- Whatever spices you like to put in stock (rosemary, thyme, etc.)
For the gumbo:
- Meat from leftover Thanksgiving Day turkey or 2 store-bought rotisserie chickens, picked apart into chunks and put it in a big bowl on the side
- 8-10 cloves of garlic, chopped
- 1 large white onion, chopped
- 6 stalks of celery, chopped
- 3 green bell peppers, chopped
- 1 bunch of green onions, chopped
- 1 cup plus 2 tablespoons of cooking oil (canola, corn, vegetable), divided
- 1 cup flour
- 2 15-ounce cans diced tomatoes
- 2 pounds andouille sausage, chopped in half-inch slices (grilled if desired)
- 2 pounds smoked sausage, chopped in half-inch slices (grilled if desired)
- 2 tablespoons (or more) kosher salt
- 1 tablespoon (or more) freshly ground black pepper
- 1 tablespoon (or more) cayenne pepper
- 3 bay leaves
- 1 bag of frozen chopped okra, thawed
- Instant rice (but if you insist on being a martyr, you’re welcome to do regular rice)
Dress for the Occasion: Put on your long-sleeved T-shirt and most comfy shoes. You’ll thank us later.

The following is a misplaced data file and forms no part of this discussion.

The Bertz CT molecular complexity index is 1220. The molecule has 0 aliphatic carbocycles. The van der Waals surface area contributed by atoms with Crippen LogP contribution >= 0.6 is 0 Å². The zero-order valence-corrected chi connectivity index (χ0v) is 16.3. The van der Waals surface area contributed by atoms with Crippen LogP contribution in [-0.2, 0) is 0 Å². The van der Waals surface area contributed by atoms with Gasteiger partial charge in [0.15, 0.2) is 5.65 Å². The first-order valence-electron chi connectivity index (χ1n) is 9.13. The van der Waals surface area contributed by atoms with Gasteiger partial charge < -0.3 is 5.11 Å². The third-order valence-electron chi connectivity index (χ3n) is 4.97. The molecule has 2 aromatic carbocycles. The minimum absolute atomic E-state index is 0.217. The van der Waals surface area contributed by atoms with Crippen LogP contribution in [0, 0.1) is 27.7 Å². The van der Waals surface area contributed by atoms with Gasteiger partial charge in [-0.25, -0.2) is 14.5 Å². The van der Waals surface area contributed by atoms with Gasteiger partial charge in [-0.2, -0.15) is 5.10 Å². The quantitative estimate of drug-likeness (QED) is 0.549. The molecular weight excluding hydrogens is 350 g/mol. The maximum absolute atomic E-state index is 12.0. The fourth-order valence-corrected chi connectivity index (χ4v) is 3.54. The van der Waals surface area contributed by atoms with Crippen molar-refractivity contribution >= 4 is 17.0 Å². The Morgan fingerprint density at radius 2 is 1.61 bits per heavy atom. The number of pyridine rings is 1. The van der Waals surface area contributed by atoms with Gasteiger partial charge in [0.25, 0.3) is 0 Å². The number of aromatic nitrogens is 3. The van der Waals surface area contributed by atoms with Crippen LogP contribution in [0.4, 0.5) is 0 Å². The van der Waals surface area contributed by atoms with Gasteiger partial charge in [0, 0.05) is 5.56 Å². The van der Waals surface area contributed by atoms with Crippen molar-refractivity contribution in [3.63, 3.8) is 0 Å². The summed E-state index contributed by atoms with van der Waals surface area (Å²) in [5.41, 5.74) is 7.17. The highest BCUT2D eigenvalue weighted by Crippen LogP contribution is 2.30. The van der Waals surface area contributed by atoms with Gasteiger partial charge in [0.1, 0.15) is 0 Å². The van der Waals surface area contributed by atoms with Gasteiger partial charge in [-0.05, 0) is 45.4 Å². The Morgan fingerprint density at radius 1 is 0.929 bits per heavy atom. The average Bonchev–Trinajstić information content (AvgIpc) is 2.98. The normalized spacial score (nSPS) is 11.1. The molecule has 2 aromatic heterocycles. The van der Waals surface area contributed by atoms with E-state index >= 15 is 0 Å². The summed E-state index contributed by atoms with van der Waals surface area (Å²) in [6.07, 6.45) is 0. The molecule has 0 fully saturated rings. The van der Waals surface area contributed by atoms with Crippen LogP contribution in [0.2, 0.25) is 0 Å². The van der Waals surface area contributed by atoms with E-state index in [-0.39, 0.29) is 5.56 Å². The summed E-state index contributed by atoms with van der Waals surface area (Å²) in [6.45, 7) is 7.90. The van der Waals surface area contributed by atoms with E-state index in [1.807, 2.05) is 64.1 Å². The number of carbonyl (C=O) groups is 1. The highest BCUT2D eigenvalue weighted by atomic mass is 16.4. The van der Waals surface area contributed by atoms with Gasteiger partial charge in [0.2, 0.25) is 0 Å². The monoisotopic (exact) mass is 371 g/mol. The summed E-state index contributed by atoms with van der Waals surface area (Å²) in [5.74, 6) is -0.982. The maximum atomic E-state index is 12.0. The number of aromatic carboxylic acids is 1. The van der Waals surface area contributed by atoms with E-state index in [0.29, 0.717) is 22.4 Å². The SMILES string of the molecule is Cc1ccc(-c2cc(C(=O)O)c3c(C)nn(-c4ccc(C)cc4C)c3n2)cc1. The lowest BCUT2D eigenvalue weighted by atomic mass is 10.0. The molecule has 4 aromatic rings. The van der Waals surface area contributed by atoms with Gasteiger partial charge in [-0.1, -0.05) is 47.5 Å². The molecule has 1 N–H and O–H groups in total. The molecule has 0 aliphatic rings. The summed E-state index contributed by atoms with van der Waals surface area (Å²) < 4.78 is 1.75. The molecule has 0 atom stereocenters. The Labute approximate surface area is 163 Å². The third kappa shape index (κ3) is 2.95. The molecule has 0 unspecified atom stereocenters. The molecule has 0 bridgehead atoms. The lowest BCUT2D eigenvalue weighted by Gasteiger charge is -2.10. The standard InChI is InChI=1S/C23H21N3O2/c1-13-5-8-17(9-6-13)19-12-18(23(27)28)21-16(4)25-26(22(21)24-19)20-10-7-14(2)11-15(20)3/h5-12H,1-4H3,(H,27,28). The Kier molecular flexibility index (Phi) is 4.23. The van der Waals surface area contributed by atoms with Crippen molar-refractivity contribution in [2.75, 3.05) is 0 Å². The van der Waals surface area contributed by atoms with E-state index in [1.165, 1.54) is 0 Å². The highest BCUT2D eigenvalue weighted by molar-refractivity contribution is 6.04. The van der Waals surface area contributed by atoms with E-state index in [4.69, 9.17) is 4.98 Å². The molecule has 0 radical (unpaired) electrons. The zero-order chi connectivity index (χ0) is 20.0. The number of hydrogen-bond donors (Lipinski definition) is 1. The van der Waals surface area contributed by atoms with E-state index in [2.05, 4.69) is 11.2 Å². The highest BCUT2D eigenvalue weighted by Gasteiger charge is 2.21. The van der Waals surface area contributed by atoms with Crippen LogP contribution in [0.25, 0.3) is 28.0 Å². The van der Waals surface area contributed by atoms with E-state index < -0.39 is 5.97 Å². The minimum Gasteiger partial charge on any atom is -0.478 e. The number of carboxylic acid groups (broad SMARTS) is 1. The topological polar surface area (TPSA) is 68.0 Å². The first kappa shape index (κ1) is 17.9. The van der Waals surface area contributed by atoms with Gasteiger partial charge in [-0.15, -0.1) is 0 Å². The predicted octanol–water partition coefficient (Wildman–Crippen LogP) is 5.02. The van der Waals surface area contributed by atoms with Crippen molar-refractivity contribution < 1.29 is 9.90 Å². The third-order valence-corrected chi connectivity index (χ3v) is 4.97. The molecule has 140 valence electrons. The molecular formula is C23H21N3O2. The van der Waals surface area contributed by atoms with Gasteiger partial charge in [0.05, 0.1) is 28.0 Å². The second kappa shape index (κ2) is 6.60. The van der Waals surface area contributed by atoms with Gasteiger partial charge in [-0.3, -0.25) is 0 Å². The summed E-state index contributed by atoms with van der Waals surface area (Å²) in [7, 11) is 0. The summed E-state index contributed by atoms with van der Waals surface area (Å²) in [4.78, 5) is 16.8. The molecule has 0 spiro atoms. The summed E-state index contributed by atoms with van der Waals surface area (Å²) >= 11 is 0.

Make the Stock: Fire up one burner on high and dump all the stock ingredients in your second-biggest pot, fill with water, cover the pot and don’t watch it because you want it to boil. Put your third-biggest pot in the sink and put a colander on top of it. (Could this be foreshadowing?)
Do Your Gumbo Prep Work: Chop everything up – all of it. You won’t have time to do it while you’re cooking your roux, so open up a beer and start chopping. Put all the chopped vegetables, including the garlic in one big bowl. Put the sausage in another and the bird meat in yet another. You can grill your sausage if you like a smokier flavor before you cut it up, but it adds a little time to the process.